Texas Urged to Stop Executions After Inmate Put to Death Without Media Witnesses

Civil rights campaigners are calling on Texas officials to halt a scheduled execution after the state carried out an earlier one without media witnesses last month—breaking a practice observed in all 570 previous executions since 1982.

American Civil Liberties Union calls to the Texas Department of Criminal Justice come after Quintin Jones was put to death last month.

"We are writing to express our deep concern regarding TDCJ's plan to move forward with future executions, despite the lack of public accountability for the enormous mistakes" related to Jones' execution, the ACLU said in a letter addressed to the department's executive director, Bryan Collier, last Thursday.

In the letter, which was provided to Newsweek, the ACLU said it had received "no assurances that upcoming executions will be handled more competently."

Texas is scheduled to execute 45-year-old John William Hummel on Wednesday. He was sentenced to death after being convicted of the murders of his pregnant wife, their 5-year-old daughter and his father-in-law.

In the letter to Collier, the ACLU urged TDCJ to request Gov. Greg Abbott grant a 30-day stay of execution to "first provide the public with a detailed accounting of what went wrong at Mr. Jones' execution and describe the steps TDCJ is taking to ensure the mistakes are not repeated."

Why no media witnesses?

Texas executed 41-year-old Jones, who was condemned to death for the 1999 killing of his elderly great-aunt, at the state penitentiary in Huntsville on May 19.

Reporters from the Associated Press and The Huntsville Item had been waiting in an office nearby to witness the execution, but it went ahead without them being summoned. Each of the state's 570 executions since Texas resumed capital punishment in 1982 have had at least one media witness.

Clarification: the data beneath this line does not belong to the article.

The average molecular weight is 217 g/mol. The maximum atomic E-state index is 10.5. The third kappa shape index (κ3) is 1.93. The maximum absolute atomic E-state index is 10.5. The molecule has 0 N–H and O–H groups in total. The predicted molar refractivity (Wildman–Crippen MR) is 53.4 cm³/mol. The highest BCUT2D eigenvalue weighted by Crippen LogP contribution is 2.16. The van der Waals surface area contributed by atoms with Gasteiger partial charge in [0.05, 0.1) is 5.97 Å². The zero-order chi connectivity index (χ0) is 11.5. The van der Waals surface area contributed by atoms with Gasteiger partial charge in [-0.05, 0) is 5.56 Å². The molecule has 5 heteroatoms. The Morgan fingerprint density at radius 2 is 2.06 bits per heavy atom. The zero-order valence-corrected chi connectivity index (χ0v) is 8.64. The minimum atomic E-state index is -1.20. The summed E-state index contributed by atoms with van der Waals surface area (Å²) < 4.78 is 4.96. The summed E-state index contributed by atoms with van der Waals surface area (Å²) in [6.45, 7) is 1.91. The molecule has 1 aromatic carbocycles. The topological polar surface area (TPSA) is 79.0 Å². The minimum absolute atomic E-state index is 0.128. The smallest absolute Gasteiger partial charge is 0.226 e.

The failure to have reporters witness the state's first execution in almost a year was fiercely criticized by experts and death penalty opponents, and branded "a new low in execution transparency."

TDCJ spokesman Jeremy Desel told Newsweek that TDCJ has concluded its investigation into the exclusion of media witnesses at Jones' executions and its findings show that "a culmination of factors caused the incident which was preventable and inexcusable."

The results of the investigation were announced on Thursday. It found:

  • TDCJ said "a lack of institutional knowledge within the administrative team, a recently revised execution procedure, and insufficient oversight all contributed to the incident."
  • Many of the administrative team who take part in the execution process had retired or moved to different roles since the state last executed an inmate in July last year, resulting in five members of the team having new roles, the agency said.

It added that "extensive training" was conducted prior to Jones' execution, but "it became clear during the investigation that specific responsibilities for individuals participating in the process were not clearly defined."

  • A new policy that allowed an inmate's spiritual adviser in the death chamber also played a role, the agency said.

In April, prison officials modified a policy on spiritual advisers created after the U.S. Supreme Court halted an execution after the inmate argued his religious freedom was being violated because his Buddhist adviser wasn't allowed to accompany him in the death chamber.

The change in policy means that spiritual advisers now wait inside the Huntsville Unit instead of across the street in another building along with reporters.

"Staff would typically summon the media and inmate witnesses simultaneously from the adjacent building after all appeals have been exhausted," TDCJ said. "The change in staging area and the hyper-focus on the new spiritual advisor procedures led to confusion and breakdown in communication."

  • The agency also lacked an individual "independent of any operational responsibilities and whose sole responsibility is to ensure all appropriate steps are followed," it said.

The TDCJ has now assigned a director who is not part of the correctional team to ensure all processes are followed. Other steps the TDCJ has taken include: "enhanced" training for those involved in the execution process; ensuring staff members participating in the execution process have clearly defined specific roles; and assigning a uniformed officer to the area where reporters wait.